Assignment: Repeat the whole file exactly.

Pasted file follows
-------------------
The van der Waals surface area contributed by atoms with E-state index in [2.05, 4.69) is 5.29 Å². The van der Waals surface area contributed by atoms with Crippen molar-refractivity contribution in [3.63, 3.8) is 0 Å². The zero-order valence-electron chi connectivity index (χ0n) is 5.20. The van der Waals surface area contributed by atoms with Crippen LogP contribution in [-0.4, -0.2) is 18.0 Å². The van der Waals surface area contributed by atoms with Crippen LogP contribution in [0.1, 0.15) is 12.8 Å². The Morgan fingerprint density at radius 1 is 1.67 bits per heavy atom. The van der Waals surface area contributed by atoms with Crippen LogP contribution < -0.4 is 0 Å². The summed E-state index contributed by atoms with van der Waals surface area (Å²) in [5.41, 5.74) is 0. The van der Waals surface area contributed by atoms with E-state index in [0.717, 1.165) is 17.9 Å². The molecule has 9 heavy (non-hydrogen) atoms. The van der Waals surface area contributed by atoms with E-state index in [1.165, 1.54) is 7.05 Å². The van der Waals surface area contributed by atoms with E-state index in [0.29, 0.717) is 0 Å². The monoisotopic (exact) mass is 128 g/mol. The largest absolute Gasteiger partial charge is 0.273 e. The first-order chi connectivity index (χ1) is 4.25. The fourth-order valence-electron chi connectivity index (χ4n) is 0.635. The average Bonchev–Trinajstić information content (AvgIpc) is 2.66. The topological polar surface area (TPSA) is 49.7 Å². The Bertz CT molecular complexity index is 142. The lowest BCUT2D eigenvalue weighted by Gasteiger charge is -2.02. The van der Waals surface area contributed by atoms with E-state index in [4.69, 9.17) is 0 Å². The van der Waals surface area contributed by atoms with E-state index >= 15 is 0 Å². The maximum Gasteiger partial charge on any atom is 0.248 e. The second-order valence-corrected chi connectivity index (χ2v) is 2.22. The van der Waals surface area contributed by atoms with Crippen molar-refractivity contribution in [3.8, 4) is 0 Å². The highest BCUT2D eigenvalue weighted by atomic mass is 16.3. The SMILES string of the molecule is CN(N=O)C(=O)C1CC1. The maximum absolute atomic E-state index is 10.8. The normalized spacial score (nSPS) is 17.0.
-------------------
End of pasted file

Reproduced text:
The van der Waals surface area contributed by atoms with E-state index in [2.05, 4.69) is 5.29 Å². The van der Waals surface area contributed by atoms with Crippen molar-refractivity contribution in [3.63, 3.8) is 0 Å². The zero-order valence-electron chi connectivity index (χ0n) is 5.20. The van der Waals surface area contributed by atoms with Crippen LogP contribution in [-0.4, -0.2) is 18.0 Å². The van der Waals surface area contributed by atoms with Crippen LogP contribution in [0.1, 0.15) is 12.8 Å². The Morgan fingerprint density at radius 1 is 1.67 bits per heavy atom. The van der Waals surface area contributed by atoms with Crippen LogP contribution < -0.4 is 0 Å². The summed E-state index contributed by atoms with van der Waals surface area (Å²) in [5.41, 5.74) is 0. The van der Waals surface area contributed by atoms with E-state index in [0.717, 1.165) is 17.9 Å². The molecule has 9 heavy (non-hydrogen) atoms. The van der Waals surface area contributed by atoms with E-state index in [1.165, 1.54) is 7.05 Å². The van der Waals surface area contributed by atoms with E-state index in [0.29, 0.717) is 0 Å². The monoisotopic (exact) mass is 128 g/mol. The largest absolute Gasteiger partial charge is 0.273 e. The first-order chi connectivity index (χ1) is 4.25. The fourth-order valence-electron chi connectivity index (χ4n) is 0.635. The average Bonchev–Trinajstić information content (AvgIpc) is 2.66. The topological polar surface area (TPSA) is 49.7 Å². The Bertz CT molecular complexity index is 142. The lowest BCUT2D eigenvalue weighted by Gasteiger charge is -2.02. The van der Waals surface area contributed by atoms with E-state index in [4.69, 9.17) is 0 Å². The van der Waals surface area contributed by atoms with E-state index >= 15 is 0 Å². The maximum Gasteiger partial charge on any atom is 0.248 e. The second-order valence-corrected chi connectivity index (χ2v) is 2.22. The van der Waals surface area contributed by atoms with Crippen molar-refractivity contribution in [3.8, 4) is 0 Å². The highest BCUT2D eigenvalue weighted by atomic mass is 16.3. The SMILES string of the molecule is CN(N=O)C(=O)C1CC1. The maximum absolute atomic E-state index is 10.8. The normalized spacial score (nSPS) is 17.0.